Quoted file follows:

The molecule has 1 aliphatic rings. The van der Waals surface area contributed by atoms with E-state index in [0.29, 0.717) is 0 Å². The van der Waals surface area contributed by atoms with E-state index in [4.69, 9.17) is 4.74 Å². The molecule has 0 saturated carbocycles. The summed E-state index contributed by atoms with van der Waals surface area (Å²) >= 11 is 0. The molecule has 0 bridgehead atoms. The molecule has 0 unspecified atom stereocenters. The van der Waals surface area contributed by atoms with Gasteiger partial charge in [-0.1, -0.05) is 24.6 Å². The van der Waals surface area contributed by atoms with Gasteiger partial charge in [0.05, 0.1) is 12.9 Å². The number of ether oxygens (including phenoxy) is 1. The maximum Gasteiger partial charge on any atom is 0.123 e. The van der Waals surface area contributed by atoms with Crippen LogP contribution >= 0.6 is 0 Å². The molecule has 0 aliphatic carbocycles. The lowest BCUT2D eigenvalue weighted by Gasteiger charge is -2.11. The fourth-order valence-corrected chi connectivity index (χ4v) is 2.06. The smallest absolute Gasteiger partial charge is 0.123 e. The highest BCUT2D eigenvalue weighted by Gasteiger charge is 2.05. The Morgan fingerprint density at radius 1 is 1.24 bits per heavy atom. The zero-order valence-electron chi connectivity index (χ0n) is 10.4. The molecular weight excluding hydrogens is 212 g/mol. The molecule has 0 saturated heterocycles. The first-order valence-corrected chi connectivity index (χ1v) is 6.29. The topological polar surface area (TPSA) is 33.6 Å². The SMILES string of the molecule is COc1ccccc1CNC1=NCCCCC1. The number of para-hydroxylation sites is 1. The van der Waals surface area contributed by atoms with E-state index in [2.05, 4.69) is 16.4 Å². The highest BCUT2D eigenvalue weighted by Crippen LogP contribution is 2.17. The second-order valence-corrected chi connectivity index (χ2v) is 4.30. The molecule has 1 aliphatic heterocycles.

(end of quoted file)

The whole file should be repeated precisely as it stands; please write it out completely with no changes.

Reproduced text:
The molecule has 1 aliphatic rings. The van der Waals surface area contributed by atoms with E-state index in [0.29, 0.717) is 0 Å². The van der Waals surface area contributed by atoms with E-state index in [4.69, 9.17) is 4.74 Å². The molecule has 0 saturated carbocycles. The summed E-state index contributed by atoms with van der Waals surface area (Å²) >= 11 is 0. The molecule has 0 bridgehead atoms. The molecule has 0 unspecified atom stereocenters. The van der Waals surface area contributed by atoms with Gasteiger partial charge in [-0.1, -0.05) is 24.6 Å². The van der Waals surface area contributed by atoms with Gasteiger partial charge in [0.05, 0.1) is 12.9 Å². The number of ether oxygens (including phenoxy) is 1. The maximum Gasteiger partial charge on any atom is 0.123 e. The van der Waals surface area contributed by atoms with Crippen LogP contribution >= 0.6 is 0 Å². The molecule has 0 aliphatic carbocycles. The lowest BCUT2D eigenvalue weighted by Gasteiger charge is -2.11. The fourth-order valence-corrected chi connectivity index (χ4v) is 2.06. The smallest absolute Gasteiger partial charge is 0.123 e. The highest BCUT2D eigenvalue weighted by Gasteiger charge is 2.05. The Morgan fingerprint density at radius 1 is 1.24 bits per heavy atom. The zero-order valence-electron chi connectivity index (χ0n) is 10.4. The molecular weight excluding hydrogens is 212 g/mol. The molecule has 0 saturated heterocycles. The first-order valence-corrected chi connectivity index (χ1v) is 6.29. The topological polar surface area (TPSA) is 33.6 Å². The SMILES string of the molecule is COc1ccccc1CNC1=NCCCCC1. The number of para-hydroxylation sites is 1. The van der Waals surface area contributed by atoms with E-state index in [2.05, 4.69) is 16.4 Å². The highest BCUT2D eigenvalue weighted by Crippen LogP contribution is 2.17. The second-order valence-corrected chi connectivity index (χ2v) is 4.30. The molecule has 1 aliphatic heterocycles.